Do you remember the day before Y2K? Here's how Manitoba ended the last 4 decades

As the 2010s head into the dustbin of history, here's what transpired in Manitoba when the previous four decades came to a close.

As the 2010s come to an end, a look back at how we closed out the 2000s, the '90s, the '80s and the '70s

The Forks Market, seen here following its most recent renovation, opened 30 years ago, in 1989. (John Einarson/CBC)

Decades from now, when Manitobans shut down their cortical Wi-Fi implants long enough to think some of their own thoughts, they might remember the dwindling days of this decade for the wicked snowstorm that took out 10 per cent of Winnipeg's trees.

They might recall RCMP hunt for two fugitives up along the Nelson River

They most definitely will remember the end of the Winnipeg Blue Bombers' long Grey Cup drought and the celebration after — although quarterback Chris Streveler may not recall the latter.

Memory tends be fleeting and subjective. Many people can't remember what they ate for breakfast on any given day, let alone what happened at end of any specific decade.

As the 2010s head into the dustbin of history, here's what transpired in Manitoba when the previous four decades came to a close:

On the cusp of 2010

As the 2000s were winding down, newly sworn-in Manitoba Premier Greg Selinger — who had just entered office after winning an NDP leadership campaign that fall — was beaming with optimism about what he described as a green future for the province.

Ten days before Christmas 2009, Selinger announced legislation that would usher in a cap-and-trade system for Manitoba and limit greenhouse-gas emissions.

"Manitoba is playing a constructive role in focusing on commitments, goals and targets that we and other leading sub-national governments can take," Selinger said.

The commitment was never fulfilled. The goal was not accomplished. The target was never met. 

Former premier Greg Selinger ended 2009 with a promise to meet greenhouse gas emission targets. That pledge wound up being hot air. (CBC)

Selinger's government never brought in a cap-and-trade system, although he did promise one again in 2015, shortly before his party was defeated by Brian Pallister's Progressive Conservatives.

Meanwhile at city hall, Mayor Sam Katz was looking forward to the construction of a new city amenity: the conversion of Canada Post's old downtown warehouse complex into a new Winnipeg police headquarters.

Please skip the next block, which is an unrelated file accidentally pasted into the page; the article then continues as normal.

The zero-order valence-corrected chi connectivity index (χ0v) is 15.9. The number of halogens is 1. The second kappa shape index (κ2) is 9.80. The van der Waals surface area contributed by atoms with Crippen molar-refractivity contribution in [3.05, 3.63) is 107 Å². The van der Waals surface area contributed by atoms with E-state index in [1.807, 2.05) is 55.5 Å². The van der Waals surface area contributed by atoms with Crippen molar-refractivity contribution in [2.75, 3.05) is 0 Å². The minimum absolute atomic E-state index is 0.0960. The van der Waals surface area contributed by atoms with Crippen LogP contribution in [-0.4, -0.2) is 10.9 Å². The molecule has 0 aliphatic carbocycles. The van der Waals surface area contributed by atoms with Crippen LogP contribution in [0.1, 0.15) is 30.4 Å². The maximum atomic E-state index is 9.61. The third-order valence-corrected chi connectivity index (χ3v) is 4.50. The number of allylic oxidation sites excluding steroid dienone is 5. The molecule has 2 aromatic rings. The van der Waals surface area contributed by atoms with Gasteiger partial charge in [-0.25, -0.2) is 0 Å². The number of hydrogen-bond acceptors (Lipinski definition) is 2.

"I am confident that redeveloping the Canada Post location to consolidate our core [Winnipeg police] services under one roof allows us to continue providing the best tools and resources for our officers in the Winnipeg Police Service to ensure Winnipeggers receive more reliable and more efficient service," Katz said late in 2009, after the city approved a $135-million project that was supposed to be completed in 2013.

The project was finished in 2016 at a cost of $214 million. It was the subject of two city audits and a five-year RCMP investigation that concluded, without charges, earlier this month.

There was little of this optimism to be had on Maroons Road, near Polo Park, where the Winnipeg Football Club still had its offices. 

The Winnipeg Blue Bombers had just missed the playoffs when coach Mike Kelly was charged with assault, eight days before Christmas. The Bombers fired Kelly the same day.

Charges against Kelly were dropped after he agreed to take anger-management counselling. The Bombers had to hire three more head coaches before the club would win another Grey Cup.

Meanwhile, in the rest of the world: Governments continued to deal with the aftermath of the worldwide economic crisis that began in 2008 and still rattled investors.

No. 1 single at the time: Empire State of Mind, which found Jay-Z and Alicia Keys extolling the virtues of the epicentre of that worldwide financial collapse.

Top movie at the box office: Avatar, a movie about a speculative future where humanity gets into trouble exploiting resources to excess.

As the clock wound down to Y2K

During the final days of the last millennium, Manitobans were transfixed by the story of a Winnipeg woman who had the enormous misfortune of boarding the same flight as Al Qaeda-connected terrorists.

On Chistmas Eve 1999, Shirley Macklin, then 60, boarded an Indian Airlines flight in Kathmandu, Nepal, with the intention of flying to Delhi. Pakistan-based militants seized control of the plane and forced it to land in Kandahar, Afghanistan, then under Taliban control.

A Winnipegger was aboard an Air India flight that was hijacked in 1999. (Amit Dave/Reuters)

There were 176 passengers aboard. The hijackers released most of them early on, but killed one passenger who refused an order to keep his eyes closed. They kept 27 others as hostages, until the Indian government negotiated an end to the hijacking.

That settlement involved the release of three militants, including the man convicted for the murder of Wall Street Journal reporter Daniel Pearl.

The hostage-taking ended on New Year's Eve. Macklin and the other freed hostages were flown back to Delhi.